Gallery: Alisan Fine Arts (Central)
Artist(s): Wang Mengsha
Opening / Event Date: 13 Dec, 2023
Closing / End Date: 16 Mar, 2024
JPS Gallery is pleased to present Embrace, a solo exhibition of Japanese artist Reina, on view at the gallery’s Hong Kong location. Following her previous exhibition Mythology at the gallery’s location in Tokyo earlier this year, Reina continues to explore the theme of mythologies and references a complex range of historic iconographies to comment upon the current relationship between humans and nature. In this presented series of paintings, Reina expands her artistic practice by introducing new characters to the viewers and experimenting with the possibilities of painting on stones.
Based on her extensive research on mythology and folklore, Reina introduces the audience to ﬁve new characters who each play an essential role in helping her to illustrate the importance of rebuilding the relationship between humans and the natural world. These characters are: ‘Earthmom,’ the mother of Earth; ‘Suntos,’ a spiritual animal that presides over the sun; ‘Atomos,’ a spiritual beast that governs the atmosphere; ‘Dreamrock,’ a pure soul in a stone-like form; and ‘Mee,’ what ‘Dreamrock’ will become when it takes on a human form. ‘Earthmom’ was once featured in her previous works as Earth’s mother who watched over nature and all living creatures.
Its essence is love, embrace and giving. ‘Mee’ represents the human beings who received many blessings from ‘Earthmom’. The act of receiving these blessings is portrayed as embracing, loving and giving. Therefore Reina often depicts the characters embracing each other to express how the giving and receiving relationship between humanity and all beings are inextricably linked. Through an Embrace, viewers are encouraged to think about the ramiﬁcations of humanity’s arrogant and exploitative attitude towards nature.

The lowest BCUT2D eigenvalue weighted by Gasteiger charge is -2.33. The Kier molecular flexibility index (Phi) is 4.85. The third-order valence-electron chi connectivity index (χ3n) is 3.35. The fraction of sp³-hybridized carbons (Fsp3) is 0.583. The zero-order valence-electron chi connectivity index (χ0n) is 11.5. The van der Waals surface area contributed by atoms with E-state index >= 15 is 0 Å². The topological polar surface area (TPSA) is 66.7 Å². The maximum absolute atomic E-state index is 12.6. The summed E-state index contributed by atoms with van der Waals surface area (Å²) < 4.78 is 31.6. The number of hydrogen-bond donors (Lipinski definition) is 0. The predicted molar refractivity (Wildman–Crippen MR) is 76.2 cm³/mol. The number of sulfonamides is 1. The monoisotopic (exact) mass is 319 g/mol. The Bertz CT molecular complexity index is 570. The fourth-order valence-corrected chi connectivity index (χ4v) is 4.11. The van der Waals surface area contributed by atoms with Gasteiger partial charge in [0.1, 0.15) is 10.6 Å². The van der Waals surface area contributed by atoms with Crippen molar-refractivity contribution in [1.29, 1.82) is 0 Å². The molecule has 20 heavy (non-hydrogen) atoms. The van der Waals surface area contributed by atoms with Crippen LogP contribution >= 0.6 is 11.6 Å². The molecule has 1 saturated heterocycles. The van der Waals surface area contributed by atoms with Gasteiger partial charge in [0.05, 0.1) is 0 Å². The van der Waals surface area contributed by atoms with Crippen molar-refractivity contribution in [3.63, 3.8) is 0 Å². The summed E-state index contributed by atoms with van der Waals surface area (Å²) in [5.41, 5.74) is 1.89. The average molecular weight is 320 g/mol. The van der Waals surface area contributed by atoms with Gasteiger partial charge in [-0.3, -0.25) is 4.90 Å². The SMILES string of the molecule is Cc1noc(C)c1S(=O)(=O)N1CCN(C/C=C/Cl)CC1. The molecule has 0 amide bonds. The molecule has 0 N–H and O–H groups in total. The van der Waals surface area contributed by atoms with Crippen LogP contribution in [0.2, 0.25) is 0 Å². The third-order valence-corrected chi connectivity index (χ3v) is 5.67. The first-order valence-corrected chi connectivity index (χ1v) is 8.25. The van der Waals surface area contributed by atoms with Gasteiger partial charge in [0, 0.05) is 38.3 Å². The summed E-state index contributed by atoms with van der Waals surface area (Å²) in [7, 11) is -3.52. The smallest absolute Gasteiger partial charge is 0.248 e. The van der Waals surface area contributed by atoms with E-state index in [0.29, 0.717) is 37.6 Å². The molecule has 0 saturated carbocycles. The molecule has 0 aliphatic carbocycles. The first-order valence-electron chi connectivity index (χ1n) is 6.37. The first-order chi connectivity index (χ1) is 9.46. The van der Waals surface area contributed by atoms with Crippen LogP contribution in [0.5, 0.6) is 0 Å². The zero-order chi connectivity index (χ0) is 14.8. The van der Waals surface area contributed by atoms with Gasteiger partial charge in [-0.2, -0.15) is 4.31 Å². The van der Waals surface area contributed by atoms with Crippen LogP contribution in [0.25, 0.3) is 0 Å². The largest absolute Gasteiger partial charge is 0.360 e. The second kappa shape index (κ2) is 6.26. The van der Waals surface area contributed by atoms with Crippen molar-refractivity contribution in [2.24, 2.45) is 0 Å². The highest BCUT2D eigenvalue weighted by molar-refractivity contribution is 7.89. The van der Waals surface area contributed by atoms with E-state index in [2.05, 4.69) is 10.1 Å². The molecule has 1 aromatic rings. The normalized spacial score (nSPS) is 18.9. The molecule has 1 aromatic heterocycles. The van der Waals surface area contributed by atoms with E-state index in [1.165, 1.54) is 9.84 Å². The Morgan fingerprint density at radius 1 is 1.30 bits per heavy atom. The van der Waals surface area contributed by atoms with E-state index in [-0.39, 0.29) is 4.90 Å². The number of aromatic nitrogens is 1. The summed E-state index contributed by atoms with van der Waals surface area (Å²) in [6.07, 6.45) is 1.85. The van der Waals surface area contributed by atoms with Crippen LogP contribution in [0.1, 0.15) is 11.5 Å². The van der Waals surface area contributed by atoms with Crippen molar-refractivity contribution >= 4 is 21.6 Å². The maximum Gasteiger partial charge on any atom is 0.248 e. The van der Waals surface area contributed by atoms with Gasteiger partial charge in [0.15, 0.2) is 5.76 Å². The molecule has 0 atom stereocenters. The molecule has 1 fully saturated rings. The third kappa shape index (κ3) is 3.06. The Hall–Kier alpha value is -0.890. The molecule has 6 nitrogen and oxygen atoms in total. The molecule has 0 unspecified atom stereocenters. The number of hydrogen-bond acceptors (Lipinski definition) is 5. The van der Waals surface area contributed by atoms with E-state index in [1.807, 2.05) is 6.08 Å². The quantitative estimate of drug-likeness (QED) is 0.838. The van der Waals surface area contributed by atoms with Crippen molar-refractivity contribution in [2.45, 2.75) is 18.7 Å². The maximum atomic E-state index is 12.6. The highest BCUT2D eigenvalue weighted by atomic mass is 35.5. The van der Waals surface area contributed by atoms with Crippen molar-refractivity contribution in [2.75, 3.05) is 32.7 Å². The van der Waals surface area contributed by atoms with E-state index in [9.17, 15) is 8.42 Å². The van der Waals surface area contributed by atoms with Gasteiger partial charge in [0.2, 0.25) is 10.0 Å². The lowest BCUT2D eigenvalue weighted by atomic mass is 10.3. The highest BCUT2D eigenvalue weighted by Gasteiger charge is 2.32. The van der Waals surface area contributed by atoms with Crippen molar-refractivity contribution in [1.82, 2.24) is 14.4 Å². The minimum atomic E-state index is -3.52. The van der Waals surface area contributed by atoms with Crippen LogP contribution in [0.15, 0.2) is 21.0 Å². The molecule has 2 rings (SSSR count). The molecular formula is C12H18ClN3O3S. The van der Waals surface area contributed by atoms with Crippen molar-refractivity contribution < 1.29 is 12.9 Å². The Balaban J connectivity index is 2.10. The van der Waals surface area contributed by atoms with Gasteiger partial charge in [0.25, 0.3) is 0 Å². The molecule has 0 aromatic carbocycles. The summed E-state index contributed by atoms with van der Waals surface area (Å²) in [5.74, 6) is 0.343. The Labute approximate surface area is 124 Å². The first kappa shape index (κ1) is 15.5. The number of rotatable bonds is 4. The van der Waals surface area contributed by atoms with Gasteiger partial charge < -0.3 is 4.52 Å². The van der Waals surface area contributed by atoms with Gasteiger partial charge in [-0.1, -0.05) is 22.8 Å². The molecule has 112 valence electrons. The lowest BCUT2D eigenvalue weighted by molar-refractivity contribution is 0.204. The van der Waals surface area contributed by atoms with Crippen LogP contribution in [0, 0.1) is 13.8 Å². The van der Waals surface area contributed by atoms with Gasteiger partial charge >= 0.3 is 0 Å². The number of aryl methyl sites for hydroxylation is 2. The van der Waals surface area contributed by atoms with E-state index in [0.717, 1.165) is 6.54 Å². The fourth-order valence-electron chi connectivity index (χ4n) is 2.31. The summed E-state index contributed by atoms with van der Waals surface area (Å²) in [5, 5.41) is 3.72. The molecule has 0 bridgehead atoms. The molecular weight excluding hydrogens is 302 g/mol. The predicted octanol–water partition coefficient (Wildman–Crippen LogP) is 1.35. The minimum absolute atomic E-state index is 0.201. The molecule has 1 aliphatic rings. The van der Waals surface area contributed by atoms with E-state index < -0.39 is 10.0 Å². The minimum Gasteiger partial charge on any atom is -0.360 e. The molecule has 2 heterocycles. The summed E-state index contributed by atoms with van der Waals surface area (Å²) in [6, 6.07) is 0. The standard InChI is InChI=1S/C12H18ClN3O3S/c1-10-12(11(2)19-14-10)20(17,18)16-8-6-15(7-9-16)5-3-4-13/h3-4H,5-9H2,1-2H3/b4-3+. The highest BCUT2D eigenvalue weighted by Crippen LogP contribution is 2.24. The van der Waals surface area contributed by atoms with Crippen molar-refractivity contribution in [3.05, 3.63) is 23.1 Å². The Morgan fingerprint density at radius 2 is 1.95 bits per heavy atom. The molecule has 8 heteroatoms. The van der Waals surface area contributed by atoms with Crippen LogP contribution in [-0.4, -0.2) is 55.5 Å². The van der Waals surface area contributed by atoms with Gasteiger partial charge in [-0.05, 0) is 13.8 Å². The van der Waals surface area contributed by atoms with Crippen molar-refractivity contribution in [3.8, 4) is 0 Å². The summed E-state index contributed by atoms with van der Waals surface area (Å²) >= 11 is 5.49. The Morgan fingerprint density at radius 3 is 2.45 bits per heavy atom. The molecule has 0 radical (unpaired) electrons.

Another highlight of this exhibition is a special series of works that involves a canvas work paired with a stone that has Reina’s ‘Dreamrock’ character painted upon it. Reina’s command of colours, composition and presentation of the ‘Dreamrock’ on each canvas and stone set is uniquely different. By presenting ‘Dreamrock’ on both a two-dimensional canvas and a three-dimensional stone, Reina encourages the viewers to engage with her characters in a non-traditional viewing experience. The inclusion of a natural element also echoes the philosophy of this presented exhibition and symbolises the artist’s desire to ignite a conversation on the underlying principle of the natural order.
In the present day, we seem to have forgotten how to live in harmony with nature. Reina’s canvases tell compelling stories fused with ancient allegory and wisdom, one that people nowadays seem to have forgotten. Reina applies the lessons from mythologies to modern-day life by re-enacting these stories of old in a contemporary light, hoping to encourage viewers to rebuild their relationship with nature by receiving all the blessings that nature has to offer with humility and gratitude.
With an interest in mythology and folklore, Reina draws inspiration from the tales and fables from around the world. She reï¬‚ects on the modern attitude toward nature and transfers the morals of the stories onto her canvases.
Reina believes that one could have a deeper connection with nature through studying mythology and folklore. Through her work, she hopes to re-establish the bond between people and nature as well as remind us to respect the environment. In her Dreamtime and Brand New Day series, she retells Aboriginal and Siberian folk stories to criticise the modern-day violent attitude towards nature while emphasising the interconnected relationship between humans and the environment.
Born in Toyama, Japan, Reina attended the University of Toyama from 2011 to 2013, earning a degree in Plastic Arts and a graduate degree in Art and Design. Her works have been exhibited in numerous museums and institutions across Japan, including Hamasaki Museum of Contemporary Art, Osaka; Furusato Museum of Art, Toyama; Tsukuba Museum of Art, Tokyo; Art Complex Centre, Tokyo and O Museum, Tokyo, to name a few